Two fishermen thought they would die before being rescued after spending two days stranded up trees in a remote Kakadu river during which time a crocodile circled them.
The Darwin men, aged in their 20s and both boilermakers, were in the middle of a fishing trip on Monday in the South Alligator River when their boat accidentally took on water and began to sink.
They climbed up trees to escape the salty, crocodile-infested water.
They spent the next 48 hours in the trees with no food, water and other supplies including an emergency beacon that had floated away.
Temperatures were mostly 35C or higher and 90 per cent humidity, and they were relentlessly bitten by mosquitoes and sandflies, CareFlight nurse Jayne Sheppard said.
One of the men fell in twice as he became sleepy, giving him bumps and cuts, she said.
“They also said they saw a 3.5-metre crocodile below them, but there was way more around there as the waters are full of crocs in the Top End,” Ms Sheppard told reporters.
“You are left alone, no-one knows where you are, two days later you’ve got no word, now you have got the bugs and then the crocs … it is a pretty horrific situation.”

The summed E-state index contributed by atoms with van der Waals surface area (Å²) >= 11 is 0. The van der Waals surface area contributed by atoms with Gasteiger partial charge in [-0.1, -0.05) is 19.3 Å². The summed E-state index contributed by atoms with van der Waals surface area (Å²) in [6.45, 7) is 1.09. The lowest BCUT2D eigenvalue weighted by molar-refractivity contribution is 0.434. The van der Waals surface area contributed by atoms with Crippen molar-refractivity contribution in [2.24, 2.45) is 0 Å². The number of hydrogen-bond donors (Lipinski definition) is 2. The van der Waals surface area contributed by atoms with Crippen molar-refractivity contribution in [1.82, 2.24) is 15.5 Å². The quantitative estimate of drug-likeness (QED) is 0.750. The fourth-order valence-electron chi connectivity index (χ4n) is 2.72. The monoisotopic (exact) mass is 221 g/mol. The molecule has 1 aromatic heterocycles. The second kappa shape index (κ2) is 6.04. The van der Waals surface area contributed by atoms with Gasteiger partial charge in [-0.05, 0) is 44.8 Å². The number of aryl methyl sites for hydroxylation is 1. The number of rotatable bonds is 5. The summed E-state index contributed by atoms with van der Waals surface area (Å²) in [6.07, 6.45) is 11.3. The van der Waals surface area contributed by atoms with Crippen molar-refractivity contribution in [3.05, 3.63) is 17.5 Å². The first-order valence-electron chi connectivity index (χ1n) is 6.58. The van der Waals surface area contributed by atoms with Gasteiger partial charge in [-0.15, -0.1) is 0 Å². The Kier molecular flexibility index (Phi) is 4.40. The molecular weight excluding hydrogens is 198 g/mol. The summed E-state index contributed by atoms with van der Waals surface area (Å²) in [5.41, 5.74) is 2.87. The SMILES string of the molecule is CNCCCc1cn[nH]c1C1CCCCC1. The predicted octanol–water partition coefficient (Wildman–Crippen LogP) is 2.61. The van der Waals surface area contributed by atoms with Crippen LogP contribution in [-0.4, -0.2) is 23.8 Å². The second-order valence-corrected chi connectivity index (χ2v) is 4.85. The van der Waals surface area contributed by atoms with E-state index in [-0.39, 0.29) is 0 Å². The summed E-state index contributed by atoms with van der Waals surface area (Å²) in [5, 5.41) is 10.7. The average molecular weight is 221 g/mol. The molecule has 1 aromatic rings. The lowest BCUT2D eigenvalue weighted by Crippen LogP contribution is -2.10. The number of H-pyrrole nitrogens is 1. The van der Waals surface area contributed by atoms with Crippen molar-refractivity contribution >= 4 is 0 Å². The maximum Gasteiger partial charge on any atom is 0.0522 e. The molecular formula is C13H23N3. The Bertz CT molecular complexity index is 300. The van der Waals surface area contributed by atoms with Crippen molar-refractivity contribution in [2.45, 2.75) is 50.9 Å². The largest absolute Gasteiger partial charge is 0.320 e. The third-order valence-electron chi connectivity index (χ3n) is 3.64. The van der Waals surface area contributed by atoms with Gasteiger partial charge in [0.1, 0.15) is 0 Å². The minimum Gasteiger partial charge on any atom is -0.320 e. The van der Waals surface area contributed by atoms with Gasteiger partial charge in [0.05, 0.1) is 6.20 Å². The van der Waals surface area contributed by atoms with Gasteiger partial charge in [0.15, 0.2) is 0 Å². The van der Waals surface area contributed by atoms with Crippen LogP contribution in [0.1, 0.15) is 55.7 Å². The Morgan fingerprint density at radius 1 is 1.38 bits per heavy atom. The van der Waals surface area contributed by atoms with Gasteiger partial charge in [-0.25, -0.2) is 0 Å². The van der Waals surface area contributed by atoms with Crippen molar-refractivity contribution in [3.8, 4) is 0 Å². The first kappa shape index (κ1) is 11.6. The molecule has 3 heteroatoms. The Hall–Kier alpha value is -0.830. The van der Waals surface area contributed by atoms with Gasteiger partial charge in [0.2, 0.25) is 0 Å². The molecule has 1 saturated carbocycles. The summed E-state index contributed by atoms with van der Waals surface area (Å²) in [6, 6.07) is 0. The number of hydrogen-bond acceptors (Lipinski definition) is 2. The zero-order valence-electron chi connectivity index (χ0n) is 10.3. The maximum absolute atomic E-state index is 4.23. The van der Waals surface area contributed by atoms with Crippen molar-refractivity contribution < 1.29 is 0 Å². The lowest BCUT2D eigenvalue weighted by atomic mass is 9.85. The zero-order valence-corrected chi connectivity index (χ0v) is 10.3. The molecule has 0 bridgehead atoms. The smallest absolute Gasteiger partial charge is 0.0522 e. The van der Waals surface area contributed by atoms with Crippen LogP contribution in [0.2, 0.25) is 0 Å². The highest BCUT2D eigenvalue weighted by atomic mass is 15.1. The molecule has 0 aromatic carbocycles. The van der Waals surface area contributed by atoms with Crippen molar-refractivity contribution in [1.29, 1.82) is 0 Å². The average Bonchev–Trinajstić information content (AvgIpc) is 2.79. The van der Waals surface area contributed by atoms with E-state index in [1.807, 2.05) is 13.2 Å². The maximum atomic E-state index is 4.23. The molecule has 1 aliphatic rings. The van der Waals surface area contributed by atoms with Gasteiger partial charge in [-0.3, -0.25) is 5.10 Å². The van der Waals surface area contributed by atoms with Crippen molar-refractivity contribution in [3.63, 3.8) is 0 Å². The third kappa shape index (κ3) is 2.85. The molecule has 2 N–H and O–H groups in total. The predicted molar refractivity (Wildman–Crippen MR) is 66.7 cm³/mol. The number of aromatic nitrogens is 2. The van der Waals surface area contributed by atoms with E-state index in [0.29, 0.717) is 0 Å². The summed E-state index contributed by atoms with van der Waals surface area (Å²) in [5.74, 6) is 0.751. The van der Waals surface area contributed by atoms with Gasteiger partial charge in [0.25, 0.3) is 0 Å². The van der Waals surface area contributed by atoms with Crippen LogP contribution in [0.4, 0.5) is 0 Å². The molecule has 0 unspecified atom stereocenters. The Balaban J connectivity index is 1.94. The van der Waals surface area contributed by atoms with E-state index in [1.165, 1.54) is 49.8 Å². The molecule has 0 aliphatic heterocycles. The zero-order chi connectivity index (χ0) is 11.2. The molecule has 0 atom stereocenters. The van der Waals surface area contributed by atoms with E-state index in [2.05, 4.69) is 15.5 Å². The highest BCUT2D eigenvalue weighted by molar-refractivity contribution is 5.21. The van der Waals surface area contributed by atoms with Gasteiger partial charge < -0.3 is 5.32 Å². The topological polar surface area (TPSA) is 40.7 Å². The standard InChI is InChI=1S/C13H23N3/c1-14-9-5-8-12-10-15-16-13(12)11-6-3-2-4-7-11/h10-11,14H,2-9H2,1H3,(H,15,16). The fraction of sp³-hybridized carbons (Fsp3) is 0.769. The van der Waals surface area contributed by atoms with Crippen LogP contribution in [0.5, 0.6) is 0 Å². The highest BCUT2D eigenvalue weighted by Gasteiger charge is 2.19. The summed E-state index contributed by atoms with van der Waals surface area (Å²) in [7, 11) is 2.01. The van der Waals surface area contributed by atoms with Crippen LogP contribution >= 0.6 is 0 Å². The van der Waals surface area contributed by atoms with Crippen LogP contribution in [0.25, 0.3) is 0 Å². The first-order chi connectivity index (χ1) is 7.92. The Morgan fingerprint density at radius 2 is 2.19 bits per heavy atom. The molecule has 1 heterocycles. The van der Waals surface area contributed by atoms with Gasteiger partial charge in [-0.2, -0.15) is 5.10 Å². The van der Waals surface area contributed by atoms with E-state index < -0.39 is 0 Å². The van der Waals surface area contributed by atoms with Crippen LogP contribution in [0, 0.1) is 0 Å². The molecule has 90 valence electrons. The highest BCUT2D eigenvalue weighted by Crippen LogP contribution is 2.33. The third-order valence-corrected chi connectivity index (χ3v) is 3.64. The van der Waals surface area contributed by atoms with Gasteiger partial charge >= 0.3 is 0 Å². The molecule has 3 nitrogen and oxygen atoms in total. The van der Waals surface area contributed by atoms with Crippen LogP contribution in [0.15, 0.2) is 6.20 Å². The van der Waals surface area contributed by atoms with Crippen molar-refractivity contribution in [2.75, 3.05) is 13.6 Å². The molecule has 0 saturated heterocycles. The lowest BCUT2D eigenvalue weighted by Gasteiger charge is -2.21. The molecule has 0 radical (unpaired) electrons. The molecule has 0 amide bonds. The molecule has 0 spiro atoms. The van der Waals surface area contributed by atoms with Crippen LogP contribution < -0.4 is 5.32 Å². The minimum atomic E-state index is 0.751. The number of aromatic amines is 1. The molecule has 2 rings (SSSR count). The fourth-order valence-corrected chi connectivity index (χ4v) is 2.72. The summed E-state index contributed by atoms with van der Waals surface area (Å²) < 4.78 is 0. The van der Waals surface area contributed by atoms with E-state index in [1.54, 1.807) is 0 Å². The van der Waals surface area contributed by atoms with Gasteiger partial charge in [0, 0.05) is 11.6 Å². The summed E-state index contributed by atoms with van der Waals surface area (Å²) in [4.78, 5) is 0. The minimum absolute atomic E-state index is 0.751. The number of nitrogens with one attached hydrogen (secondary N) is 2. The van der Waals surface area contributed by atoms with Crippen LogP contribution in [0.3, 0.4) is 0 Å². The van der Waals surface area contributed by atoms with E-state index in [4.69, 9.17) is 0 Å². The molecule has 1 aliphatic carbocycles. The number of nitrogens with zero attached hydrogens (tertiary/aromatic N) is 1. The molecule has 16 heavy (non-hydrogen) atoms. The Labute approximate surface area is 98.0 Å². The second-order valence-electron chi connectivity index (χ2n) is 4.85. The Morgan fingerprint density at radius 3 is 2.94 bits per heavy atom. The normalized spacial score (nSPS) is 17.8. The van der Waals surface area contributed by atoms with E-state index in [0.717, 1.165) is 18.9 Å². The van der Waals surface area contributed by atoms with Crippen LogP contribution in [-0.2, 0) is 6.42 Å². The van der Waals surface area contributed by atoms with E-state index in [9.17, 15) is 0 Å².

One of the men told Ms Sheppard they had started to think desperately and negatively and believed they would not be found before they perished.
When their boss realised they were missing and their car was still at a boat ramp, he hired a charter helicopter to search for them.
They let off a fire extinguisher they had salvaged to get the helicopter’s attention.
They were rescued on Wednesday and flown to hospital with extreme dehydration after not drinking water for two days and severe insect bites, which Ms Sheppard described as the worst she had ever seen.
“They were quite distressed and relieved at the same time, they were emotional and there were a few tears,” she said.
The mens’ boss had “gone above and beyond, done an awesome job“, she said.
However Ms Sheppard said government-funded CareFlight recommended people ring triple zero in such emergency situations as trained experts can generally find and rescue people most quickly in time-critical situations.
“But either way it’s a great outcome for everyone involved.”